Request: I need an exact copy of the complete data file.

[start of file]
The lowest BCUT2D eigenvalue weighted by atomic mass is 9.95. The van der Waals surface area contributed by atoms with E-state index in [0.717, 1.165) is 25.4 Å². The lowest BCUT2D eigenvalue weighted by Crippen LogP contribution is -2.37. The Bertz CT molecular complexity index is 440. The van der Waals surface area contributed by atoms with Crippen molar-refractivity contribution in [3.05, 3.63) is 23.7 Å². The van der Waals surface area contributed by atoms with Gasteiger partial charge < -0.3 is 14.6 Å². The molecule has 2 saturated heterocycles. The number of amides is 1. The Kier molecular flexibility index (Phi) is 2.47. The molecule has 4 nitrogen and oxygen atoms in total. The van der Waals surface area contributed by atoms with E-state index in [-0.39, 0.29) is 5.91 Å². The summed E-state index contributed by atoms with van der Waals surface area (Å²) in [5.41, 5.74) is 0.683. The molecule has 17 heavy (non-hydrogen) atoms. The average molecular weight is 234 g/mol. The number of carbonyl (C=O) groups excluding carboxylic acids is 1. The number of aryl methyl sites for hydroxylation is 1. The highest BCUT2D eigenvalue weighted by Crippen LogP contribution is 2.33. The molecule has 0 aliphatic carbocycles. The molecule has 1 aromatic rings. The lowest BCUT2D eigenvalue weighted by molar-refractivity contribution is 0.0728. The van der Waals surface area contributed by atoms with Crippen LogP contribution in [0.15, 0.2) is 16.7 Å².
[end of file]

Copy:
The lowest BCUT2D eigenvalue weighted by atomic mass is 9.95. The van der Waals surface area contributed by atoms with E-state index in [0.717, 1.165) is 25.4 Å². The lowest BCUT2D eigenvalue weighted by Crippen LogP contribution is -2.37. The Bertz CT molecular complexity index is 440. The van der Waals surface area contributed by atoms with Crippen molar-refractivity contribution in [3.05, 3.63) is 23.7 Å². The van der Waals surface area contributed by atoms with Gasteiger partial charge < -0.3 is 14.6 Å². The molecule has 2 saturated heterocycles. The number of amides is 1. The Kier molecular flexibility index (Phi) is 2.47. The molecule has 4 nitrogen and oxygen atoms in total. The van der Waals surface area contributed by atoms with E-state index in [-0.39, 0.29) is 5.91 Å². The summed E-state index contributed by atoms with van der Waals surface area (Å²) in [5.41, 5.74) is 0.683. The molecule has 17 heavy (non-hydrogen) atoms. The average molecular weight is 234 g/mol. The number of carbonyl (C=O) groups excluding carboxylic acids is 1. The number of aryl methyl sites for hydroxylation is 1. The highest BCUT2D eigenvalue weighted by Crippen LogP contribution is 2.33. The molecule has 0 aliphatic carbocycles. The molecule has 1 aromatic rings. The lowest BCUT2D eigenvalue weighted by molar-refractivity contribution is 0.0728. The van der Waals surface area contributed by atoms with Crippen LogP contribution in [0.15, 0.2) is 16.7 Å².